Johnson County man freed 17 years later after lookalike becomes - KCTV5

Johnson County man freed 17 years later after lookalike becomes suspect in robbery

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Richard Jones is free after 17 years. He was sent to prison for a purse snatching outside a Walmart where a woman was injured. (Midwest Innocence Project) Richard Jones is free after 17 years. He was sent to prison for a purse snatching outside a Walmart where a woman was injured. (Midwest Innocence Project)
The mugshots of Jones and his look-a-like named “Ricky” grabbed national attention.  (Midwest Innocence Project) The mugshots of Jones and his look-a-like named “Ricky” grabbed national attention. (Midwest Innocence Project)
ROELAND PARK, KS (KCTV) -

KCTV5 News is revealing new details and information in case that stunned Johnson County prosecutors.

Richard Jones is free after 17 years. He was sent to prison for a purse snatching outside a Walmart where a woman was injured.

The Midwest Innocence Project found a look-a-like who actually has close connections to the crime and prosecutors agree.

The mugshots of Jones and his look-a-like named “Ricky” grabbed national attention.

What happened

A woman was robbed at the Walmart in Roeland Park. It was considered an aggravated robbery because she was injured.

Roeland Park police showed up first and contacted the Johnson County Sheriff’s Department which handled the investigation. Kansas City, KS police helped with the lineup.

A witness told police an African American man with light skin was responsible, and he heard the name “Ricky.”

Police traced the license plate on the robber’s car. The owner directed detectives to a person who borrowed his car. That driver told police he met “Ricky” for the first time that day. He picked up "Ricky" at a house in KCK and drove him to Walmart because he needed money to buy drugs.

Richard becomes the suspect

Police took the driver to KCK police headquarters to flip through mugshots. The driver flipped through more than 200 pictures before he spotted Jones.

“I was like, 'I haven't done anything in Johnson County,'” said Jones, who had previously been arrested in KCK.

Jones actually had an alibi that day. He was grilling with family and friends, and he didn’t even live in KCK. He lived in nearby Kansas City, MO. The problem is no one believe him, and he matched the description. Witnesses even picked him out a lineup

“I thought the truth would come out. There's no way they could convict me for a crime I didn't commit. When they said guilty, it was like I was stabbed in the heart. I broke down and cried. I don’t cry a lot but I cried that day,” said Jones.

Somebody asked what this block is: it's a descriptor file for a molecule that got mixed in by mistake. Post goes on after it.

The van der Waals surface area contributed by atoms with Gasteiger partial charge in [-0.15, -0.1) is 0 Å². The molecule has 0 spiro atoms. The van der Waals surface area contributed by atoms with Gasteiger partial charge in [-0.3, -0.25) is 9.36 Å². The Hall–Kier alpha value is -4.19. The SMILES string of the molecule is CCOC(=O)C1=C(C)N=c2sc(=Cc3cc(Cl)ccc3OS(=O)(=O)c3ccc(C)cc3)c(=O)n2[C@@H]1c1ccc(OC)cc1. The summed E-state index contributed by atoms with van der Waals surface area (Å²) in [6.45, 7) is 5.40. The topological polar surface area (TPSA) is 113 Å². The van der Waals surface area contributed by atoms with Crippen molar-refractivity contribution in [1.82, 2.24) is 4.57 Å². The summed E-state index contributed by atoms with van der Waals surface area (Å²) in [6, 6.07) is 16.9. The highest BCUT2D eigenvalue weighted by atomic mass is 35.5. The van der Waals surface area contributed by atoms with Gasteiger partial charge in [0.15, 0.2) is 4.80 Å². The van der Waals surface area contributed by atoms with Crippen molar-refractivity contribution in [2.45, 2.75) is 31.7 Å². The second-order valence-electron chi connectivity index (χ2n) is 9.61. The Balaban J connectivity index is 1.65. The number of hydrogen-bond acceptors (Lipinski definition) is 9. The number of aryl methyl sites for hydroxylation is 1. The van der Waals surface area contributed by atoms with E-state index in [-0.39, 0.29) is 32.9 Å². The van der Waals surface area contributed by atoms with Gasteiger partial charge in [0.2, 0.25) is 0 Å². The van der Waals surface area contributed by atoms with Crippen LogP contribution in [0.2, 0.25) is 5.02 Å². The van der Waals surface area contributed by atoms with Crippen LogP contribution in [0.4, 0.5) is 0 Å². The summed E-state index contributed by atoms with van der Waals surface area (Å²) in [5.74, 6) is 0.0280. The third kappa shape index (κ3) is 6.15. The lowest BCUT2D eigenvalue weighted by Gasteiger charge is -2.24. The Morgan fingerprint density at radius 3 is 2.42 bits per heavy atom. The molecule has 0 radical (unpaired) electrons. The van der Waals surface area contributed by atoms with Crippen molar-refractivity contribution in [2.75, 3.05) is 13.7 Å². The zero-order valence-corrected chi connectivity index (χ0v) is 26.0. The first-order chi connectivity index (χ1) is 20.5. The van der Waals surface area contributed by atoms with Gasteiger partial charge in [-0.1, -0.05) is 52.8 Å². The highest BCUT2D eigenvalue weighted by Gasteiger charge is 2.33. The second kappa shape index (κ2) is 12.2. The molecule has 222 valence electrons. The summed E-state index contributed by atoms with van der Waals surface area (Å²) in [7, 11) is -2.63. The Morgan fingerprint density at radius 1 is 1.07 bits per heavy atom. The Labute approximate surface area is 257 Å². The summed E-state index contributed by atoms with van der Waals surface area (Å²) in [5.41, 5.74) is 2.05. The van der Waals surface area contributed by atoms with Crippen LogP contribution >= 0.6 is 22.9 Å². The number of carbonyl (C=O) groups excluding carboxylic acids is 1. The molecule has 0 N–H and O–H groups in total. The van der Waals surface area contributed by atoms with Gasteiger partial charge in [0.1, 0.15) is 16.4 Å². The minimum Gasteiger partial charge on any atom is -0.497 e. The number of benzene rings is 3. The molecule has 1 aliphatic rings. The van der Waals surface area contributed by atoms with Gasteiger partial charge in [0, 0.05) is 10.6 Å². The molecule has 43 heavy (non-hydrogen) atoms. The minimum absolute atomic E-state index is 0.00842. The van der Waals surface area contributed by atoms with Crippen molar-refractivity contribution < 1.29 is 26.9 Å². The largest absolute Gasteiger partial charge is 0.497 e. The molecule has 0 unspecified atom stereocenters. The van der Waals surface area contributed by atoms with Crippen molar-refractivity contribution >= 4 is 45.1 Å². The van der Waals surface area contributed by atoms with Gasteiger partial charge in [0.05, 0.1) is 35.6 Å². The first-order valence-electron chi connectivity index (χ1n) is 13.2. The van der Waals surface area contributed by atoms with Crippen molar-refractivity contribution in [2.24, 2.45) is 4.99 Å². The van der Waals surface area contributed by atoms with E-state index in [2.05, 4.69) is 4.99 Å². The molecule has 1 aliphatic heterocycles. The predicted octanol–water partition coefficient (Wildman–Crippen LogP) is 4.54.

What you don’t know about the case

Lawyers are very critical of the lineup that was shown to witnesses. They say Jones is the only person who fit the suspect’s description.

“Mr. Jones was the only person in the lineup of six photos with light skin. He was the only person with light background. Everyone else had a dark background in the photo. When the witnesses were looking at that, he was the only person in the lineup that matched the description of the person who committed the crime,” said Alice Craig, and lawyer with the University of Kansas.

Jones says he was stunned to see the lineup. He sighed and called it disrespectful.

The other lawyer on the says no one double checked the facts.

“That's what happened in this case. No one went and looked. Nobody knocked on the door! Nobody knocked on the door. We know Ricky got picked up at this house. Nobody knocked on the door ... not the police, not the defense attorney,” said Tricia Bushnell with the Midwest Innocence Project.

Law students who worked with the lawyers through the University of Kansas Law School and the Midwest Innocence Project discovered that if someone had done that they would have discovered another man named “Ricky” lived there, and that Ricky also matches the description provided by witnesses.

Law students took current mug shots to the original witnesses.


The mugshots of Richard Jones, right, and his look-a-like named “Ricky” grabbed national attention. (Midwest Innocence Project?)


“If you had been shown these two photographs, could you have selected between these two individuals? All of them said, 'No.' And most of them thought it was the same person in the two photos,” said Craig.

Look-a-likes together in Lansing

Jones says he didn’t talk about his “innocence” in prison, joking that everyone claims they are innocent.

He says things started to click together when a fellow prisoner told him he knew he didn’t do the crime.

“I know who did it. He told me the guy's name. He said, 'You look just like this guy,'” said Jones.

His doppelganger was in the same prison at the same time. Which helped explain all the confusion among prisoners.

“I just seen you and called your name and you didn't answer! And I was like. 'I've been in this cell all day!  I haven't been out,'” said Jones.

Jones never tracked down "Ricky." It was interns who found mug shots.

“I understood what happened as soon as I seen those pictures it made sense to me,” said Jones.

Jones lost out on 17 years of his life.

“I don't hold any grudges when I saw the picture it just made sense to me. People can make mistakes; we are all human,” said Jones

Midwest Innocence Project

The Midwest Innocence Project says 77 percent of their cases hinge on bad identifications. They prove innocence with DNA or other hard evidence. In this case, they provided prosecutors a better suspect.

They can’t represent everyone and because the legal process is so long they only take cases where prisoners have at least seven years left.

They estimate there could be 7,000 innocent people sitting in Midwest prisons.

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